A live ITV event on 9 July brought the two remaining contenders to replace outgoing UK Prime Minister Theresa May - Boris Johnson and Jeremy Hunt - together to thrash it out over such issues as Brexit and the Kim Darroch leak, as they seek to win over the Conservative votes required to propel them to 10 Downing Street.
As the two candidates’ first head-to-head leadership debate unfolded, the scandal around the UK ambassador and the reactions of both candidates took centerstage over traditionally heated issues such as the two hopeful’s handling of Brexit.
The British Foreign Office recently announced that its ambassador to the US, Kim Darroch, had resigned following the scandal over a leak of the embassy's cables.
The leak, published in the Daily Mail, suggested that the envoy branded US President Donald Trump as "inept and incompetent" and his administration "dysfunctional, unpredictable [and] diplomatically clumsy".
Following the publication, Trump slammed him on Twitter, warning that his administration is not "thrilled with a very stupid guy" appointed as the UK ambassador.
Regarding the scandal’s impact on the fight to succeed Theresa May as the campaign reaches the home stretch, Dr Martin Farr, Senior Lecturer in Modern and Contemporary British History at Newcastle University, failed to see it having much sway.
The resignation is a totally remarkable situation, he said, which has been brought about by, first of all, the leaking of this confidential memoranda to London, anti-appropriate comments on his host government; secondly, by Donald Trump’s public objection to the ambassador and to what he said, which itself is remarkable.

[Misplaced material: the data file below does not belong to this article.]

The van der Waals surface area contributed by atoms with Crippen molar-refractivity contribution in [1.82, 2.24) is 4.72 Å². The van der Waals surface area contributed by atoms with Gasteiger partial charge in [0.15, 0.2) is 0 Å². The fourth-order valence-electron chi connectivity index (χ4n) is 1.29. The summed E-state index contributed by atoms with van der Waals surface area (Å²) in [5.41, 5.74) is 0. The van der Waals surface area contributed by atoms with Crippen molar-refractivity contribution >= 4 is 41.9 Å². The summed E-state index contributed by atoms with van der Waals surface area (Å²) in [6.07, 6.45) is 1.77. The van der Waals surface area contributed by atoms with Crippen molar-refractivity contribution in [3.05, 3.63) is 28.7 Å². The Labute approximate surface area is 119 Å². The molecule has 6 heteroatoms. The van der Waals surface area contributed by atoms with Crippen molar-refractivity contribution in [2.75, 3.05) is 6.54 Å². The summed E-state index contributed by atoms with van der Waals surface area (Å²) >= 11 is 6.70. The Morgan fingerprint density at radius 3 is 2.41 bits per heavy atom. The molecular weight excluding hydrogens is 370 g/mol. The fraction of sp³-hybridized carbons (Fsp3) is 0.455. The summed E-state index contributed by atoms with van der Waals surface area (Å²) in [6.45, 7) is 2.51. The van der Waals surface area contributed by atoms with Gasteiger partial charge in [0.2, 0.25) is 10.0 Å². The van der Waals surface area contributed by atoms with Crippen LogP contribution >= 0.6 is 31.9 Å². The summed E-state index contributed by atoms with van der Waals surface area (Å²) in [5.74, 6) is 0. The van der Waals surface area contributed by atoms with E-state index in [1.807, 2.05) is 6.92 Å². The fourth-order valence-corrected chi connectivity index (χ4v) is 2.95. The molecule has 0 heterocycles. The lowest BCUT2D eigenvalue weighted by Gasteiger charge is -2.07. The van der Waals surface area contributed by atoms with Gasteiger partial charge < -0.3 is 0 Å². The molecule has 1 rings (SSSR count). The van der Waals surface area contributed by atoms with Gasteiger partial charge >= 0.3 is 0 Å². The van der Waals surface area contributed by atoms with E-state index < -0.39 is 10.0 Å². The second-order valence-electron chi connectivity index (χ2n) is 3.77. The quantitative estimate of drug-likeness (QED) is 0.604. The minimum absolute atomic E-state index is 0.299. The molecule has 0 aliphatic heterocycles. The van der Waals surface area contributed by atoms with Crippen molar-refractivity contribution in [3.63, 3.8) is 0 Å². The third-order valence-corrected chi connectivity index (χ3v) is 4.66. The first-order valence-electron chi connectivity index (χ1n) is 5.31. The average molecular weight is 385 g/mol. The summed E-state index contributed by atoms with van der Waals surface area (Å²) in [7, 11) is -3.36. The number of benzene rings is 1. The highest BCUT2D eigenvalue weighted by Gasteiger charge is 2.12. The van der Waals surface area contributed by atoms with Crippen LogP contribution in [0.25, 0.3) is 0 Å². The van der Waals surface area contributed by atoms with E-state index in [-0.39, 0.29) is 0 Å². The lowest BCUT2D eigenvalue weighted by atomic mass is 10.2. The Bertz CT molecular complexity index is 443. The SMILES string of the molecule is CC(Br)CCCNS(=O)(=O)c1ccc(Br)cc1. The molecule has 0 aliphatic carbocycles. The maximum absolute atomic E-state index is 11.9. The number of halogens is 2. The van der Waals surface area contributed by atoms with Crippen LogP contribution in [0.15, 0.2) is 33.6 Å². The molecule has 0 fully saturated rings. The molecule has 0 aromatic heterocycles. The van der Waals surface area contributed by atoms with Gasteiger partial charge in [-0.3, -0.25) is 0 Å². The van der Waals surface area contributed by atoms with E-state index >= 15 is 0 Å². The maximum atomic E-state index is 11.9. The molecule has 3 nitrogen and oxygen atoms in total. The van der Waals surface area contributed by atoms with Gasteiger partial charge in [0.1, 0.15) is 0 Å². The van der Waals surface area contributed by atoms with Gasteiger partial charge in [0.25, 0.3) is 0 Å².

Thirdly and crucially, says Farr, evidence suggests we have this ambassador’s own words from his team that when Johnson refused to support him in Johnson and Hunt’s first TV debate, the ambassador felt he had to resign.
The fact that Johnson, who is expected to become the next PM, didn’t support the ambassador was one of the reasons he stood down, says Dr Farr, as he added that effectively, the next PM sided with the foreign government over one of his own representatives in what is an extraordinary situation.
Another expert, David Collins, professor of international economic law at City, University of London and author of Negotiating Brexit: The Legal Basis for EU and Global Trade, said it appears as though Boris Johnson is poised to become the new PM as he is generally more well liked by the Conservative Party membership and has been more explicit about how he will respond to Brexit.
His rival Jeremy Hunt, says the expert, gives the impression that he will offer more of Theresa May’s failed policies, as he has spoken of renegotiating the Withdrawal Agreement, which the EU has said they would not do.
On other policies, Jeremy Hunt failed to distinguish himself as foreign secretary, and recently come down against the US in relation to the ambassadorial controversy, suggesting that a US free trade deal would be more problematic under him, said Collins.
Boris Johnson would make the better PM and that is why he will be chosen in the next few weeks, the expert summed up.
The final stage of the Conservative leadership election is now under way with party members having received their ballots.
As Theresa May officially resigns as PM on 24 July, the 160,000 strong membership of the UK Conservative Party will choose between Boris Johnson and Jeremy Hunt to determine who becomes the next UK prime minister.
Johnson has long been the clear favourite in the contest, with YouGov polls surveying party members, ConservativeHome’s surveys of its readers, and polls of the party’s councilors all pointing to a landslide win for the former mayor of London. The winner of the contest is to be announced on 23 July and will take over from Theresa May a day later.
*Views and opinions expressed in this article are those of Jon Gaunt and do not necessarily reflect those of Sputnik